Here is one thing you probably do not know about Jared Leto: He is a hugger.
I discovered this on Monday, when I spent the afternoon with 30 Seconds to Mars at Leto's rather amazing home in Los Angeles and was wrapped in his gentle embrace no less than a dozen times. In the upstairs sitting room, down by the pool, in the control room of his studio ... Leto was there for me, waiting with outstretched arms. Seriously, it was like visiting my grandma, if my grandma A) had a decidedly postmodern interior-design scheme and B) were friends with Kanye West.
To say that it was possibly the most surreal afternoon of my entire career would be an understatement of epic proportions. And that was before Leto sat me down, stared at me with those steely blue eyes of his, patted my knee and presented me with a gift: a box of steel-cut oatmeal (since I had joked in a blog post that he was killing us with all the cupcakes he had been sending to the MTV newsroom). Oh, and he filmed the exchange for a movie he's working on and made me sign a release form.
And this brings me to the point of this week's column: Not only is Jared Leto a tireless hugger and a thoughtful gift giver, he is also totally, completely crazy ... in the best way possible.
Because for the past year, despite the specter of a $30 million lawsuit hanging over his head (the suit was settled hours after this column was filed), Leto has been clocking 18-hour days in a bare-bones-yet-strangely-futuristic studio that he and his 30 Seconds to Mars bandmates — brother Shannon and guitarist Tomo Miličević — built and financed completely out of pocket, working on the ultra-ambitious, decidedly weird follow-up to 30STM's breakthrough 2005 album, A Beautiful Lie.
They brought in Flood (U2, Nine Inch Nails, Killers) to produce and advise them, even designing the studio to his exact specifications. (At one point, while giving me a tour, Leto stopped and pointed at a refrigerator-size synthesizer: "That's the same one [Flood] used on Depeche Mode's Violator," he beamed. "You have to be a scientist to play it.") They had Kanye sing and play on a song. They held an RSVP-only "audio experiment" designed to cull whispers and murmurs and shouts for backing tracks. And they are making (and editing at Leto's house) a film that will document the album's creation.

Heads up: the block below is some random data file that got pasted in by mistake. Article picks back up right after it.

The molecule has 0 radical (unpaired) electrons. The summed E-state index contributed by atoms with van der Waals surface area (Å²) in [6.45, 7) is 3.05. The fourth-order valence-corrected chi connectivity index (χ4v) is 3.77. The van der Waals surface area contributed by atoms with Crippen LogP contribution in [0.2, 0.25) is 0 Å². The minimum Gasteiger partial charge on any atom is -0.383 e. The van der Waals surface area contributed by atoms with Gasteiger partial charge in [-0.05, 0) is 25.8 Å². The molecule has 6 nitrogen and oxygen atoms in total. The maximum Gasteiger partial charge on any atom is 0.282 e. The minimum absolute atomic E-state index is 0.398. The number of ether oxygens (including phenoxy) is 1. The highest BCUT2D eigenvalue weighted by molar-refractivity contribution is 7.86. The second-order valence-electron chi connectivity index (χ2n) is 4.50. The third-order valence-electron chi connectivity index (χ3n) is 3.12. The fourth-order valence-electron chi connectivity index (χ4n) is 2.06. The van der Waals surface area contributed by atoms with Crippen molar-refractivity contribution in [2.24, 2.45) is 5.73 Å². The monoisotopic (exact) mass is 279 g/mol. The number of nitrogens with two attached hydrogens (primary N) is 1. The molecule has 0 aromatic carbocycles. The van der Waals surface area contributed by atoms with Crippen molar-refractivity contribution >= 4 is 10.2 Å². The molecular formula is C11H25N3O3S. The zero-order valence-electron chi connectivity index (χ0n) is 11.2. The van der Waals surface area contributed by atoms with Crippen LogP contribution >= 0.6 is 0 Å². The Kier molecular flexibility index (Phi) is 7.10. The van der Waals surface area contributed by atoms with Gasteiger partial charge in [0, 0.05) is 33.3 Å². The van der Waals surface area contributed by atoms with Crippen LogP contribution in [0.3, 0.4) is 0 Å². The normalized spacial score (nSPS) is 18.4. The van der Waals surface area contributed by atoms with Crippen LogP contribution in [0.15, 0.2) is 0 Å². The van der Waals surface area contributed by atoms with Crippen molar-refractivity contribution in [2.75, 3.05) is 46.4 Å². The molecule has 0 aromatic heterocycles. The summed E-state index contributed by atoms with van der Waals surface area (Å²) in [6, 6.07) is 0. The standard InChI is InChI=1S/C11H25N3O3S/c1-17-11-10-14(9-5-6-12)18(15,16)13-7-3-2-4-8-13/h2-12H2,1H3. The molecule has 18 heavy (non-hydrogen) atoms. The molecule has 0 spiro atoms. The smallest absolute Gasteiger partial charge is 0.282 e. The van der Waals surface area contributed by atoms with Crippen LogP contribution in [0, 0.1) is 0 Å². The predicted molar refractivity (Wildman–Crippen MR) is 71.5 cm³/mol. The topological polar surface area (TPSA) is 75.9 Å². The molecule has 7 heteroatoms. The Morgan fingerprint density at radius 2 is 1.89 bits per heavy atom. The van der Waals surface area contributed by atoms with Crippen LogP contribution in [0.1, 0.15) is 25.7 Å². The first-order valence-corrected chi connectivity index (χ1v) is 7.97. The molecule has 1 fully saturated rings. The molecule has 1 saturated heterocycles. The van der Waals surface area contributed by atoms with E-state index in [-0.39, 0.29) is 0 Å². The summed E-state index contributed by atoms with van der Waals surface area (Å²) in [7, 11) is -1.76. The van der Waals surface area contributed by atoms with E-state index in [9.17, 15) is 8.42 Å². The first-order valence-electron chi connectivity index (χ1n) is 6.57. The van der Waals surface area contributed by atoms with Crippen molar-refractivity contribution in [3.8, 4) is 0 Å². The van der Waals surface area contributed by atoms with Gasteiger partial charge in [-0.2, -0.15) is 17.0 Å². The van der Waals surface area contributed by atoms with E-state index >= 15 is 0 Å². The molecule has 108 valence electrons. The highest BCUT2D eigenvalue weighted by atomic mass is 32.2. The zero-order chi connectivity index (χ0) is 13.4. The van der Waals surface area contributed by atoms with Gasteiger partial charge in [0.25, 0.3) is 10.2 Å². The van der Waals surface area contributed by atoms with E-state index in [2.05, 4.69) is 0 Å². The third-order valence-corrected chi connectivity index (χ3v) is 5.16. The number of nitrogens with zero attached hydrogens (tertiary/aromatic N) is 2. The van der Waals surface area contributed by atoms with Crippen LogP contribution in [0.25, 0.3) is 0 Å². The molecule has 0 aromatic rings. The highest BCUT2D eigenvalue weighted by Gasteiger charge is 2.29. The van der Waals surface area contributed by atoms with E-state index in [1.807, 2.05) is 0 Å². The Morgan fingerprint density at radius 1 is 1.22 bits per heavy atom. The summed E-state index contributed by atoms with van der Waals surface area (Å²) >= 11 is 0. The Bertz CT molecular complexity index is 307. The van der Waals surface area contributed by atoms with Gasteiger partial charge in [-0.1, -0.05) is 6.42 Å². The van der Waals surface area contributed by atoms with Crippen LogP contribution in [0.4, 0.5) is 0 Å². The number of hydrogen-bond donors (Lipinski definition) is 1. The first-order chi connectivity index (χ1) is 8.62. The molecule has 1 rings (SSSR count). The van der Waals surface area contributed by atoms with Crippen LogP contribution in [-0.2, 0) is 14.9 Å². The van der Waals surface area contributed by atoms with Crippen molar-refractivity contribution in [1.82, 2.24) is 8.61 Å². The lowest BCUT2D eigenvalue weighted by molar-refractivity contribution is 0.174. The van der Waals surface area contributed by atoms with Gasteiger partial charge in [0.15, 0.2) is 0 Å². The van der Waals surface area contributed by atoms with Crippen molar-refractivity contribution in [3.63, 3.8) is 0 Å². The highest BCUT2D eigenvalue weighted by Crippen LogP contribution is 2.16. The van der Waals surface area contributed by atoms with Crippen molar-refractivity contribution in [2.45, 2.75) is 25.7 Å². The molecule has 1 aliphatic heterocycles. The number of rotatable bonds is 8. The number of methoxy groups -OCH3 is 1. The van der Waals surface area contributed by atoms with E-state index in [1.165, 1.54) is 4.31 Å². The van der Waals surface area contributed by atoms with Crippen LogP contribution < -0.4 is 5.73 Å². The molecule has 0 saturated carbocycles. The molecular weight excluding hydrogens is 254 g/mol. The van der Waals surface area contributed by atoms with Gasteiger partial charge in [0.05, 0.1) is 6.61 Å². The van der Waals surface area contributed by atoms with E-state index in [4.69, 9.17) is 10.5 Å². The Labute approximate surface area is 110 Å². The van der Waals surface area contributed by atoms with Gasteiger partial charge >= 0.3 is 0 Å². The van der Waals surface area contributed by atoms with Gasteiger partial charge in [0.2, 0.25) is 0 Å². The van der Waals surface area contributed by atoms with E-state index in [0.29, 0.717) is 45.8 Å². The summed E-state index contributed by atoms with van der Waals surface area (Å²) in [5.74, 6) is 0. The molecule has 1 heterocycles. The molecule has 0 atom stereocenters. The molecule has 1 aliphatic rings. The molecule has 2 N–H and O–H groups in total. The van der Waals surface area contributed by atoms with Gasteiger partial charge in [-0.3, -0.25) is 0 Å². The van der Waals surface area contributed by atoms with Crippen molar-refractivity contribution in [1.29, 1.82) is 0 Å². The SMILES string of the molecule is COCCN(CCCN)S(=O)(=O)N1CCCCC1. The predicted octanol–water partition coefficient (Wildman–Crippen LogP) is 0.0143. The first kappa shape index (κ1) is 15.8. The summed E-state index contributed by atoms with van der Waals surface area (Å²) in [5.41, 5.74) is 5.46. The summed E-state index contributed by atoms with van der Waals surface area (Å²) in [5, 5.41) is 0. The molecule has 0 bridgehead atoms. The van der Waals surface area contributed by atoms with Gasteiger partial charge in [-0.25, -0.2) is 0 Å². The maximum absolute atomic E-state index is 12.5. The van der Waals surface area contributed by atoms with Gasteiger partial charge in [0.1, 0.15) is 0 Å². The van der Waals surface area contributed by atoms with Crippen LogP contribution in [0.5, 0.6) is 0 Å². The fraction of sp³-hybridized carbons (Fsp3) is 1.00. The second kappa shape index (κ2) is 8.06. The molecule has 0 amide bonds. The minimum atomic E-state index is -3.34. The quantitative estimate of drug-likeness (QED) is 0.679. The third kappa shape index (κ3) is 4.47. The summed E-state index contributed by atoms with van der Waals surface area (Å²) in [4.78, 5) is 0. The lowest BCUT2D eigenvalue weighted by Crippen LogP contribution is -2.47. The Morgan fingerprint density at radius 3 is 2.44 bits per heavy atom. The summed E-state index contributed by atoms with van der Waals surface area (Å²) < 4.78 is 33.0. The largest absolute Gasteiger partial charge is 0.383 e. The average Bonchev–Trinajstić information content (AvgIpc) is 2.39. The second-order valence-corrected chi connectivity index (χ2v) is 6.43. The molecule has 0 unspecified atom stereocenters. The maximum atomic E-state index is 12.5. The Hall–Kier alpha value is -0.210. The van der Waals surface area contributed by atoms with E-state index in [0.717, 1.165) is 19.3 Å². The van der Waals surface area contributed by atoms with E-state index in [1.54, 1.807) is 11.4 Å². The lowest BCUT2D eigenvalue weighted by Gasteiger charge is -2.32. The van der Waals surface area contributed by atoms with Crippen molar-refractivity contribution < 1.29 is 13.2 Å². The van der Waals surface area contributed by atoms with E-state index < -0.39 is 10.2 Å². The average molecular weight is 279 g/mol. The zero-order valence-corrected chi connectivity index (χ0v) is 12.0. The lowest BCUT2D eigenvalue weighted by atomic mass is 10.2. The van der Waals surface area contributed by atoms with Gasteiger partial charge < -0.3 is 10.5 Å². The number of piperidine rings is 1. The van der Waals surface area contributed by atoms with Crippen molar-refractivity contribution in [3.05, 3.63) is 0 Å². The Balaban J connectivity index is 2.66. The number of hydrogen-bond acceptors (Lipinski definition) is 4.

Until this week's settlement, this was all without the backing of a label — or a firm distribution plan, aside from Leto's steadfast insistence that people will hear the album "even if I have to go door-to-door selling it." This album, with songs that stretch to eight minutes and have the synthesizer overload of Tangerine Dream, is completely self-financed, totally uninfluenced and untouched by anyone outside of Leto's inner circle (and maybe Brandon Flowers). And it is — by Leto and his bandmates' own admission — vastly different from their last album, to the point where fan alienation is a near certainty.
So, basically, Leto has been making what could either be the most ambitious or disastrous album you might never hear. And now he's swallowed his pride and found a way for you to hear it. And he's doing it because he wants to.
And really, shouldn't we have more rock stars like this? Shouldn't every album be a leap of faith, a test of wills, a risk of considerable magnitude? Isn't that how great art is made? Jared Leto gets a lot of crap, but really, he just might be the most driven, focused and downright fearless rock star I've ever met. And his band, much derided and long ignored, are the same way: Down in their studio, while no one was looking, they've been slaving away with no real end in sight, working on a deeply personal, completely unspoiled piece of art. That is brave. That is commendable.
Of course, keep in mind I am basing all of this off a single afternoon I spent with 30STM at Leto's house. I haven't heard a single note of their new album — just listened to them talk about it, watched them run their fingers through their scraggly beards, rub their bloodshot eyes. I have no idea how the album will turn out ... if it ever turns out at all.
But I do know that I wish there were more people like Jared Leto making music these days. We need more certifiable, insanely driven, hyper-focused people to shoulder the load, to take risks and to make art. This is what we should expect from every band we love, yet almost none of them are brave (or crazy) enough to try it.
Jared Leto is. And I can't wait to see how this whole thing turns out. Disaster or triumph, at least he tried. Hard. And hugged even harder.
Questions? Concerns? BTTS@MTVStaff.com